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Henrico mom told to stop renting home through Airbnb

HENRICO COUNTY, Va. -- The Henrico County Board of Zoning Appeals voted to uphold the decision to prevent a mother from renting her home to guests through Airbnb. The board voted unanimously 5-0 after a public hearing Thursday morning in the board room of the county administration building.

The property, which is located in the Coventry neighborhood and owned by Michelle Slapshak, operated as a short-term rental from September 2015 until October 2017.

"I put my house up on Airbnb because of the bike race in 2015," Slapshak told the board. "I have very strict rules for my renters and they’ve followed every single one."

However, about 10 residents residing along the cul-de-sac submitted 10 letters of opposition to the neighborhood's short-term rental property.

“It’s just been a nightmare for us on this street in a sense that our quiet peaceful community is now filled with stranger," Valerie Acosta told CBS 6's Laura French. "We never know who is going to staying across the street.”

Acosta showed the Zoning Appeals board a PowerPoint presentation with photos of numerous cars parked in Slapshak's driveway and described a loss of sense of security.

“She’s been renting out the house to upwards of 16 people a night, she also used it as a filming venue to commercials. At least two commercials have been filmed there, as well as allowed the renters to have a wedding and wedding rehearsal there,” said Acosta.

Slapshak argued she only allows up to eight guests at  her home at one time and no longer allows events to take place in her backyard.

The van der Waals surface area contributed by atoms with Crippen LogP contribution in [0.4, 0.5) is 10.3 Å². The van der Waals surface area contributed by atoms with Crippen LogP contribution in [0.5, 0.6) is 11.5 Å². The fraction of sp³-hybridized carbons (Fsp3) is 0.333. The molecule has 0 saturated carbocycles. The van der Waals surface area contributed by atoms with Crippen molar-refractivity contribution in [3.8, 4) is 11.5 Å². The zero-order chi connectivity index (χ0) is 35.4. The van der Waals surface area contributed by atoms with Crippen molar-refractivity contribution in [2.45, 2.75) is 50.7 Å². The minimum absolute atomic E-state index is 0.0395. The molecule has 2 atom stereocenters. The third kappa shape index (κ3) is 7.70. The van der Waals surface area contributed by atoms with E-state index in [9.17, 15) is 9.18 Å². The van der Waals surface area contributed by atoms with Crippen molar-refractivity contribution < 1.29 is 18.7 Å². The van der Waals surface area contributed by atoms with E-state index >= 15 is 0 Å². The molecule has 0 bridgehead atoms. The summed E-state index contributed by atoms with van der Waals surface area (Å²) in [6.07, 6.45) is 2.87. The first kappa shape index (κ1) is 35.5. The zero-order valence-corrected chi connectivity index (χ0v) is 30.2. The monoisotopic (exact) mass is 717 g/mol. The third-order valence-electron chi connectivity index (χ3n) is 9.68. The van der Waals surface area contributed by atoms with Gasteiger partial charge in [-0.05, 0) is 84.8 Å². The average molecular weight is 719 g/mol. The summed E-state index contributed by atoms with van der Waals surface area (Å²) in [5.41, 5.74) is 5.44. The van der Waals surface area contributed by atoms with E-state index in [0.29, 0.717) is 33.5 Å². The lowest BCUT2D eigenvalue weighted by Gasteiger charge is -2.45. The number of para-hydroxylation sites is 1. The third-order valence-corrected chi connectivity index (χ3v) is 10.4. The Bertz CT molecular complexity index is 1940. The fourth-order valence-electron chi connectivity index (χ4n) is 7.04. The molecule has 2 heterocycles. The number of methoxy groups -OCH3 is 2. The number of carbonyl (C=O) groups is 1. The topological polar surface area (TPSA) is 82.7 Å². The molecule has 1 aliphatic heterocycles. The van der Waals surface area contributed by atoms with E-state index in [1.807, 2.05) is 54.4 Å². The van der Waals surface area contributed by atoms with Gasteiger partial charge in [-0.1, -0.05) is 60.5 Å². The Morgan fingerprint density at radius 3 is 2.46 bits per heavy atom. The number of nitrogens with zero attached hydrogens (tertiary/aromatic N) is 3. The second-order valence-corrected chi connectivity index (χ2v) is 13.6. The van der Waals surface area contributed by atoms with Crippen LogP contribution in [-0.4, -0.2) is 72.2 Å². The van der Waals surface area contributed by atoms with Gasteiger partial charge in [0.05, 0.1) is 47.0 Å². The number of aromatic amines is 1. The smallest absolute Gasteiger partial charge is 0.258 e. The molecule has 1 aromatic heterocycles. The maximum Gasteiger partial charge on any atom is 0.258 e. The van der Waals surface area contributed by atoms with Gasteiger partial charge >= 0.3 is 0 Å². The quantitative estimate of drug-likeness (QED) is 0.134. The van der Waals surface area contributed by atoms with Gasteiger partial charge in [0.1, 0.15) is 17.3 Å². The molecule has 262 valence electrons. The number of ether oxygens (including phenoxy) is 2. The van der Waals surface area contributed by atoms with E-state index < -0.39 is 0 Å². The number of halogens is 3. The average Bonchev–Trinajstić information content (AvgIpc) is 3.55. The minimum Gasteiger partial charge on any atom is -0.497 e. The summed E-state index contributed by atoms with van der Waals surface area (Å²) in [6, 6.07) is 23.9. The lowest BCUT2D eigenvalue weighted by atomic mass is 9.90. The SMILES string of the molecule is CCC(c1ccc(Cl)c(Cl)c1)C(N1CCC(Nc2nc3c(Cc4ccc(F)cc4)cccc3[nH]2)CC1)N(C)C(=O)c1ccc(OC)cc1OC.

The Henrico County Zoning department said it has received complaints about Airbnbs in the county, but they received the most concerning the Coventry property.

“This has been the most egregious," Henrico County Director of Planning, R. Joseph Emerson said.

Emerson briefed the Henrico County Board of Supervisors about the Airbnb issue at its November 14, 2017 meeting.


“Our zoning code does not allow Airbnbs,” said Emerson. “It is a difficult use to regulate.”

The homeowner voluntarily complied and pulled the rental until her appeal request was heard January 25, at a public hearing before the Board of Zoning appeals.

Slapshack told the board that she was unfairly targeted, but accepts their decision.

"I had no issues with damage, trash or renters destroying my home," she said. "These are good people and I'm bringing them into my home."

Zoning Appeals Board Member Terone B. Green, who represents the Three Chopt district, said Thursday's decision only applies to Slapshak.

Currently, the Henrico Board of Supervisors is studying whether or not to allow Airbnb rentals in the future.

Action on about 200 other Airbnb users in Henrico County would be determined when the study's findings are returned.

In a statement, Slapshak wrote:

While we are disappointed with today’s outcome, I am a realist. A zoning ordinance from the 1950s does not promote or reflect today’s innovation in housing and small business. I was hopeful the BZA would delay action on a matter that affects almost 200 Airbnb owners until the board of supervisors deliberated on this matter with input from community meetings and public hearings. I believe public input and discourse is an important part of developing a county policy for Airbnb businesses. I remain hopeful that the board of supervisors will continue with the announced plans of reviewing Airbnb businesses and decide to support these businesses with sensible regulation so that these businesses continue to contribute to Henrico’s tourism economy.

It's unlawful in both Chesterfield County and Richmond for homeowners to use Airbnb, however Chesterfield residents can apply for a conditional use approval.

A check of the Airbnb website shows hundreds of properties currently available to rent in Metro Richmond.